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the RATHDRUM TRIBUNE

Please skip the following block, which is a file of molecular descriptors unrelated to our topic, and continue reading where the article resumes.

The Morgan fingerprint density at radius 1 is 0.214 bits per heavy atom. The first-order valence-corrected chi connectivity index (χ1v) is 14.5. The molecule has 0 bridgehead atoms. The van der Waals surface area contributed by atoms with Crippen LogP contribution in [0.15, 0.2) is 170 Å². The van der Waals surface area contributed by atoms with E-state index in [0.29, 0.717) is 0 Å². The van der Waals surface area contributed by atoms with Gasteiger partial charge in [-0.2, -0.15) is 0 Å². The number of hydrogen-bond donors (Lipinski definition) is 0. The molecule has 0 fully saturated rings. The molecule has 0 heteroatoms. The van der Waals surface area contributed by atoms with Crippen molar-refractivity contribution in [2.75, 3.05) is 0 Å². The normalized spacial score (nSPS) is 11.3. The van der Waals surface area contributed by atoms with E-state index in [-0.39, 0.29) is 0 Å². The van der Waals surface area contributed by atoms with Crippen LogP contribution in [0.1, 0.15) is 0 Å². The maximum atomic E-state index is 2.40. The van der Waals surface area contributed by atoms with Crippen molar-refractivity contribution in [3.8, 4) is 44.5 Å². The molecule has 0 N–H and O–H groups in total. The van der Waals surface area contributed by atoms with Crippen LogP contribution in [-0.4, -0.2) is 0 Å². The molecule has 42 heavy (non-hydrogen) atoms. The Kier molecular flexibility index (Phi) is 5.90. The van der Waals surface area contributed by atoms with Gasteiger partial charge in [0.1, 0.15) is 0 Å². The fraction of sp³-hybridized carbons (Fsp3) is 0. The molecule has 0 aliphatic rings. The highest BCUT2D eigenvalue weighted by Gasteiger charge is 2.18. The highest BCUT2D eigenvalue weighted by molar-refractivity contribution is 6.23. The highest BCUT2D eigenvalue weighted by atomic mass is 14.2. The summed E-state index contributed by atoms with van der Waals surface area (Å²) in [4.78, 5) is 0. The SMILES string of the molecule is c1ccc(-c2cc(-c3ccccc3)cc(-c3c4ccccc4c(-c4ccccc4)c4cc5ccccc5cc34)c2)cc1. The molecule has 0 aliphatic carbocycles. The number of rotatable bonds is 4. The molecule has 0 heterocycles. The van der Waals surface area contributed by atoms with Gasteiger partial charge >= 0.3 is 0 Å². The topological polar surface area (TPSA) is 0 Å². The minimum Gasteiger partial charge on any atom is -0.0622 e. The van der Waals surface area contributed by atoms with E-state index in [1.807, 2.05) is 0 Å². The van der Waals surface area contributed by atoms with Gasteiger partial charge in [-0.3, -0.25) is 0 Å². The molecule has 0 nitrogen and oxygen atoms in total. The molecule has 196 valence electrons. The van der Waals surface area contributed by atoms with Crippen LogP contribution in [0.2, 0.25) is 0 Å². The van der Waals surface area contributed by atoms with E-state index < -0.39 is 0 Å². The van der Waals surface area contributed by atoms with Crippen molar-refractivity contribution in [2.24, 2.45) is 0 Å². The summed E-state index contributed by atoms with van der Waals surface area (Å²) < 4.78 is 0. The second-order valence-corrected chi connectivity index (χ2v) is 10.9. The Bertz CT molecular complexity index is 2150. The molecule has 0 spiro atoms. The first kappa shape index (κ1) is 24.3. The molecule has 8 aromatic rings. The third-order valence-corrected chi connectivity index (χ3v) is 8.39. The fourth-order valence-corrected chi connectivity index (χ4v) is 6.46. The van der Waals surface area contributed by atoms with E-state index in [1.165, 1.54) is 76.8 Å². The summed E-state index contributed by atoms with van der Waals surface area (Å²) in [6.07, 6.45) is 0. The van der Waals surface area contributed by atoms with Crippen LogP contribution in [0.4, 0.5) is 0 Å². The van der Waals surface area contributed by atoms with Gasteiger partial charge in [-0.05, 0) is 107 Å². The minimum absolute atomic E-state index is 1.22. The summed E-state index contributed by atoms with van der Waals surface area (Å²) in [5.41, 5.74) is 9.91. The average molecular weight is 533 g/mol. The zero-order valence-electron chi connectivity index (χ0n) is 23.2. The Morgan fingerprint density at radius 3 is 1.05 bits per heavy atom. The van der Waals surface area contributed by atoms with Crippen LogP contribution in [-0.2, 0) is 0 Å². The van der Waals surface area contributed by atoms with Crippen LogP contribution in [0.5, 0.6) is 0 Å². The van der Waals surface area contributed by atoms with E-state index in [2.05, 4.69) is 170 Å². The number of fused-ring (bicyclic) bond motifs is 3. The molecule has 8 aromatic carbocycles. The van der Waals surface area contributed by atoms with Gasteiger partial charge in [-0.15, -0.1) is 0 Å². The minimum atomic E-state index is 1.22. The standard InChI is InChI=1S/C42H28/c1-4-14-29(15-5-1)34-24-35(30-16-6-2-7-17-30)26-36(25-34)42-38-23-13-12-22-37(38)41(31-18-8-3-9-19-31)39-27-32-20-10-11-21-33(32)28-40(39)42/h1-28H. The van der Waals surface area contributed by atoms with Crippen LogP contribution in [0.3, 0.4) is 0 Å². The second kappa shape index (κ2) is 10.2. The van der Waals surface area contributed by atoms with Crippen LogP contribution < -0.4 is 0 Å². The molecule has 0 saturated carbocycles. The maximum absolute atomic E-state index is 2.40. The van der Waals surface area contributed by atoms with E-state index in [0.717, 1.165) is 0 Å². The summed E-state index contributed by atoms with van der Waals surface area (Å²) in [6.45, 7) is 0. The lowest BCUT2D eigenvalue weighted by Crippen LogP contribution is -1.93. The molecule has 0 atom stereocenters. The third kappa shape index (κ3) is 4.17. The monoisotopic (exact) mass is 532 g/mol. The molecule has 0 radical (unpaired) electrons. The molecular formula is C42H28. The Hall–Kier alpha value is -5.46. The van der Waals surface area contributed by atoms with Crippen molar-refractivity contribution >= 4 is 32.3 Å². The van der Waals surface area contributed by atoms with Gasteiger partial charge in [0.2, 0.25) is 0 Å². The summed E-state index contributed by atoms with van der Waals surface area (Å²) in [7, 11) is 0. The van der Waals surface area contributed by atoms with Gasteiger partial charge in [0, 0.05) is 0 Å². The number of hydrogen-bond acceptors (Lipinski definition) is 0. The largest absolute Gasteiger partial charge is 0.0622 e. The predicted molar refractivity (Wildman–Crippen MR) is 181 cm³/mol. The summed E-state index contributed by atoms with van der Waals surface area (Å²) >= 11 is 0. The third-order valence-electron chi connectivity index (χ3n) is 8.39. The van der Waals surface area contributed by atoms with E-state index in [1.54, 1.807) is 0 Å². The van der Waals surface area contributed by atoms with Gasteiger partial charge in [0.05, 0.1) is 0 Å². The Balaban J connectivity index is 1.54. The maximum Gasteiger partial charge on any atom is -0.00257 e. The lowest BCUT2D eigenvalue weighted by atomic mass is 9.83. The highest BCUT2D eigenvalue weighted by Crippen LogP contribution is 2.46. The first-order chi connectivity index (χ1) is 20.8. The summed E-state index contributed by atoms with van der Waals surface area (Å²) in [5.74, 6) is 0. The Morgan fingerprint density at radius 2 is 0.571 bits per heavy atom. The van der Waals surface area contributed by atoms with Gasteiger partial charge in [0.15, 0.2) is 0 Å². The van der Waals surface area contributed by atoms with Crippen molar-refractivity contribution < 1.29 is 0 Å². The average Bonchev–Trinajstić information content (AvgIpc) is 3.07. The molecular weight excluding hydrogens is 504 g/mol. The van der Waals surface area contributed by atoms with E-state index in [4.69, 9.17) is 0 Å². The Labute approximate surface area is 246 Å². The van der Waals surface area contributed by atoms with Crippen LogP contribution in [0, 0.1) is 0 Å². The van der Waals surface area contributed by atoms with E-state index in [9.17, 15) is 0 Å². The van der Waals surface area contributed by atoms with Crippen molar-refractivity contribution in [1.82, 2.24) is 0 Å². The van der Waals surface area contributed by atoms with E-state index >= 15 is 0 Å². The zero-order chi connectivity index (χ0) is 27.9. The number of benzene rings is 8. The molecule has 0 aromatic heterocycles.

VOL. XXIV, NO. 25 RATHDRUM, KOOTENAI COUNTY, IDAHO, FRIDAY, NOVEMBER 15, 1918 fl.00 PER YEAR CROP IDAHO CROP REPORT Increase Shown In Corn Prc auction. (By Julius H. Jacobson, Field Agent for Idaho.) a be he T. of of to ty in a Corn:— The average yield of corn increases each year as It becomes evident that the crop can be grown successfully In certain sections of the In a large part of the state state. ensilage of the highest quality can he The past season Was very grown. favorable, an average yield of 37 bushels being secured, compared with 31 bushels last year and a ten year average of 31.8 bushels. The quality is reported as 90 per cent. Potatoes:—A preliminary average yield of 185 bushels of marketable potatoes is reported for the state, indicating a production of 5,180,000 bushels, compared with a yield of 156 bushels last year and a production of 6,084.000. Reports Indicate that 70 per cent of the potato crop is grown for market in this state. For the United States the average yield is 98 4 bushels per acre with a preliminary estimated production of 390 . 101.000 bushels, compared with 442.536.000 bushels last year. Apples:—Only 12 per cent, of a normal commercial crop of apples is indicated, which is equivalent to 336,240 boxes. Field Peas:—Production of con tract and commercial peas compared with normal is 120 per cent grain and 118 per cent forage. Sugar Beets:—Splendid growing weather the latter part of the season did much to increase the tonnage of beets. Surrender of Germany. The armistice dated Nov. 11, was signed by Marshal Foch on behalf of the entente allies, and by the author ized delegates of the new government at Berlin, on behalf of Germany. Uuder its terms Germany agrees to the following: Cessation of hostilities six hours after signing Immediate evacuation of Belgium. France, Alsace-Lorraine and Luxum hurg within 14 days, also of Russian provinces, Roumania aud Turkey, leaving the country aDd supplies in tact and the Inhabitants unharmed, allied and U. S. forces in the west to follow closely, cross the German frontier and occupy within 31 days all territory as far as the Rhine and all strategic points along the Rhine and territory surrounding such points in a radius of 30 kilometers east of that stream. Repatriation of inhabitants of those countries, within 15 days. Surrender in good condition of 5000 cannon, 25,000 machine guns, 3000 tuinenwerfer, 1700 airplanes, 5000 locomotives, 150,000 railroad ears, and 5,000 motor lorries, the railways and all material and equip ment to operate them. Germany to bear the cost of up keep of the allied arid TJ. S. armies of occupation in the Rhineland. Give up all allied and U. S. prison trs of war at once, without reciproci ty. Give the allies free access to Russia by way of Dantzig or the Vistula. Abandon the treaties of Bucharest and Brest-Litovsk. Evacuation of East Africa by the German forces Repair damage done, restore money stolen from the national bank of Belgium and turn over to the allies the gold taken from Russia and Roumania. Surrender, intact, all German sub marines, 6 battle cruisers, 10 battle ships, 8 light cruisers and 50 destroy ers, all other warships to be disafmed und placed under supervision of the allies. • Give the allies free access to the Baltic and German territorial waters and occupation of German defense works. Evacuate all Black sea ports and Rive up all enptured ships. The duration of the armistice is 30 days. Idaho State News Items. William A. Foster, chief of the Noise Are department, had his right cheek bone b'own away Friday morn ing shortly after to o'clock when a 280 calibre Ross ritle, which he was shooting, exploded in bis hands and tlew thetreech bolt back into Foster's face. State Fuel Administrator C. C. Anderson, through the press and by letters to the coal dealers throughout the state, is endeavoring a ''store your winter coal now' P-ign throughout southern and south eastern Idaho. The adjutant general's office re ceived instructions which mitted to all county draft board®, cancelling all pending induction calls, recalling all draft men who enroute to cantonments and instruct ing that men under the September, 1918, registration above 36 are not to be classified on the questionnaires. Boyd Kelly Frazier, the Jerome young man who died three days after he had returned home from the S. A. T. G. at Moscow suffering from lack of medical attention for a of Spanish iniluenza, failed to report to officials at the university that he was sick, although be had every opportunity to receive medical at tention, according to a letter written Dr. E. A. Bryan, commissioner of education, by E. H. Lindley, presi dent of the university, explaining the results of an investigation by two Jerome citizens, one of them the boy's father. Trying for a week to gain admit tance to the Idaho state penitentiary, and at last succeeding in achieving his desire, John Kidd of Cassia coun ty is now serving a term of from 1 to 14 years after having been con victed September 23 of grand larceny in the county from which he halls. Kidd broke jail in Burley October 15 and worked his way to Boise so that he could make his application to the penitentiary In person and had been awaiting his commitment papers for a week. to organize cam ■ were trans are severe case Two complete distilling plants, fur making liquor, have been captured in Latah county aud the men operating them are now in jail. Steve Weller (he act of making was caught in liquor in the basement of the Urquo hart building on Third street in the Charles tiusiness center of Moscow. Tbyl, a bachelor, was caught In the timber between Trov and Avon by Sheriff Jasper J. Campbell, and was brought to Moscow with a complete still aod 15 gallons of liquor he wa« making. citizens of Idaho who Idaho Pioneer remember the days when journalism depended individuality of the editor and his ability to see the human local affairs, which he properly literary selections brow eastern will feel a pang of regret, the upon interest in balanced with clipped from high exchanges with newspapermen of the stale. announcement that The Idaho World of Idaho City, one of the news i of the state whose files are tradition, has al the papers rich with historic unbroken existence population of expired after an since 1863. 15 000 to keep The World turning, Idaho City in the Boise Basio mining district has dwindled to only 149 and five of them are Chinamen. From a A commission appointed for the purpose bas found that a total of *1 921 000,000 in money and property has been stolen from Belgium by the during the war. Germans Both houses of congress pass to republican control by the Section o NoV 5. In the senate of the both congress the republicans will have a majority of two, and in the house 4J. /\ '// / \V\ CELEBRATION IN RATHDRUM Victorious End of The War Proclaimed Awakened Holiday Spirit. school grounds. The band played Rathdrum celebrated the end of to he of to 15 Rathdrum celebrated the end of the war Monday with manifesta tions of gladness that crystalized into an organized street parade and stated program of music and speeches, a bonfire and barbecue. From the time the joy bells announced the signing of the armistice that brought a cessation of hostilities, about 3:30 in the morning, until the barliecue was over and the bonfire had burned low, the holiday spirit pervaded the entire town and vicinity. The ringing of the bells, honking of nut© horns and firing of got out a large crowd before day light, and sunrise found the town in gala attire with its flags and bunting displayed in profusion down both sides of the main street. Early in the day O. G. Farnsworth, chairman of the locaL advisory committee started arrangements for the evening celebration. Com guns mittees were appointed and speak ers secured. Forty-two dollars were raised and a trip made to Spokane to purchase fireworks. Another committee was assigned the work of preparing the barbe cue, and another to gather fuel for the bonfire at the school grounds and to install the necessary lights on the stairway and porches. In the afternoon a large crowd assembled down town to receive and give vociferous welcome - to some twenty-six auto loads of CtKur d'Alene citizens who came over to return the visit made to their town by people of Rathdrum and vicinity the evening of Nov. fur in 7 The evening parade consisted of a long line of autos appropriately decorated headed by four individ uals on horseback, Miss Edna Layton, representing the Goddess of Liberty; Art Foster, soldier; Clark Hill, sailor, and Miss Stella Hurrell, Red Cross nurse. The line of the parade started at the bank corner, east to Idaho street, thence to Crenshaw's addition, back to First street by Cœur d' Alene street and thence to the by his in FROM OVER THE COUNTY are has al POST FALLS The Post Falls service Hag contains 47 stars. Dairy butter is becoming plentiful again since the fall rains improved the pastures. Mr. McGee has been threshing beans, peas and buckwheat in the East Greenacres country recently. The Farmers store shipped a car load of apples to North Dakota. E. C. Hubert raised a potato that weighed 5i pounds, without Irriga tion. of the of the There were 298 votes cast in Post Falls precinct Nov. 5. The precinct went republican. Five fellows jailed by Constable George Thomas early in the evening prevented any depredations on Hal lowe'en. to o a 4J. school grounds. The band played prior to the starting of the parade and also had a part in the program at the school grounds. H. H. Mitchell had charge of the program In front of the high school building. Speakers were Fiank A. Morris, County Sup't R. C. Eghers, Professor W. E. Caandler, E. G. The was interspersed with selections by the Liberty chorus, the band, and the male quartet which consisted of Superintendent L. O. Swenson, L. J. Hartlerode, N. 11. Taylor and Q. G. Farnsworth. Mr. Morris, in his address, referred to the event being celebrated, as the harbinger or forerunner of peace to he followed by a difficult period of reconstruction work. The peace treaty, he reminded the audience, ha® yet to he drawn up and signed. In the meantime hostilities have ceased and America is to oe congrat ulated for having escaped the horrors visited by the Germans upon the unfortunate inhabitants of Belgium. France and other European countries Mr. Eghers referred briefly to the fact that since the American army stopped the Germans at Chateau Thierry last July the allies had been winning on all fronts. Mr. Chandler made humorous references to the kaiser's vaunted versatility and omniscience and the disaster to which his talents have brought him. He also spoke of tbte as the first great International or world holiday that the world has ever known, that will he celebrated by every liberty loving people hencefor ward. Mr. Greenup also made a bit with the crowd by his witty remarks con cerning the kaiser's dowufall and bis flight to Holland in an effort to escape punishment fur his crimes. He said the present peace marks a new phase in the world's progress, the overthrow of autocracy and the ascendancy of government by the people. Mr. Layton devoted bis remarks chiefly in behalf of the united war work campaign, reminding his hear ers that, although peace had come, the boys would be in Europe and in the camps for many months and would need the helpful work of these good agencies as much as ever, is Greenup and M. B. Layton, speaking HARRISON Harrison precinct went republican at the recent election. There were 318 votes cast, out ot 400 registered Henry Vanzee brought in some I potatoes, two of which weighed 61 pounds and 3 ounces. A mangel wurzel raised by Lou Shoultz weighed 161 pounds. Earl Wark returned from Camp JeffersoD on account of the flu. He had lost twenty pounds. Influenza caused one death at Medimoot. ■ 1 CŒUR D'ALENE The official canvass of the election returns, Nov. 9, shows that Frank A. Morris is elected over George W. Flemming for Third district com missioner by one vote. The official count stood Morris 1961, Flemming 1960. E. V. Boughlon left Nov. 9 for | APPEAL FOR FUNDS Must Be No Let Down In Giving, Sajs Taylor. Huntington Taylor, chairman of Defense the Kootenai County council has issued the following statement in behalf of the united war work drive of Nov. 11 to 18: The prospect of peace will be apt to cause some to contribute less than they otherwise would have done or to let down in their work. We must guard against this and especially impress on everyone: First. That many of our Boys will be over there for from one to two years after the declaration of Peace. Second. That the need of the work to which this money is going is even greater, if possible, than before—WHY? Because if Peace is declared the reaction or let down physically and mentally and lack of the same incentive to keep themselves in "form" as when the battle was on makes necessary all the greater effort on the part of those doingr this work to help the "Boys" maintain that "standard of morale" which is, and has been, one .of the strongest factors and outstanding characteristics of our army. That a large part of this money has been used and contract ed for already. The President and Secretary of War have said that the subscrip tions should he increased at least 50 per cent. This makes the quota for Kootenai county $21,000.00. It is up to us all to make good now when the Boys need our help most if we wish them to have the proper living conditions while over there and to he "fit" when they return. Third. r ^he names of the seven organiza tions participating In the "United War Work Campaign" and their per centages of the fund are as follows: National War Work Council of the Young Men's Christian associations, 58.65 per cent: War Work Council of the National Board of the Young Women's Christian associations, 8.80 per cent; Council (Knights of Columbus) 17 60 per cent; Jewish Welfare board, 2.05 per cent; Service, 8 <*0 per cent: Library association. 2.05 per cent; Salvation Army, 2.05 percent. National Catholic War War Camp Community American Chicago to take the training prepara tory to Y. M. C. A. duty overseas. Mr. Buugblon is particularly well known iu law circles and lodgedom, being exalted ruler of the local lodge of Elks. County Sup't R. C. Eghers has received notice that the teachers' examination to have been held at Coeur d'Alene Nov. 21, has been postponed indefinitely. Judge Alfred Budge canceled the session of the supreme court of Idaho which was to have been held in Coeur d'Alene beginning November 11. Weeks & Severson were awarded the contract of laying coocrete walks and curbing on Second street, for $6453. James L. Walters, the 11-year-old son of M. J. Walters, died of peri tonitis Nov. 7. The third member of the Knute Swanson family to succumb to in fluenza was Theodore, age 21, who died Nov. 9. On Tuesday Coeur d'Alene had oversubscribed its $6000 quota In the united war work drive. I 61 1 A fourth member of the Knute Swanson family, Iona, age 12, died of | influenza Sunday.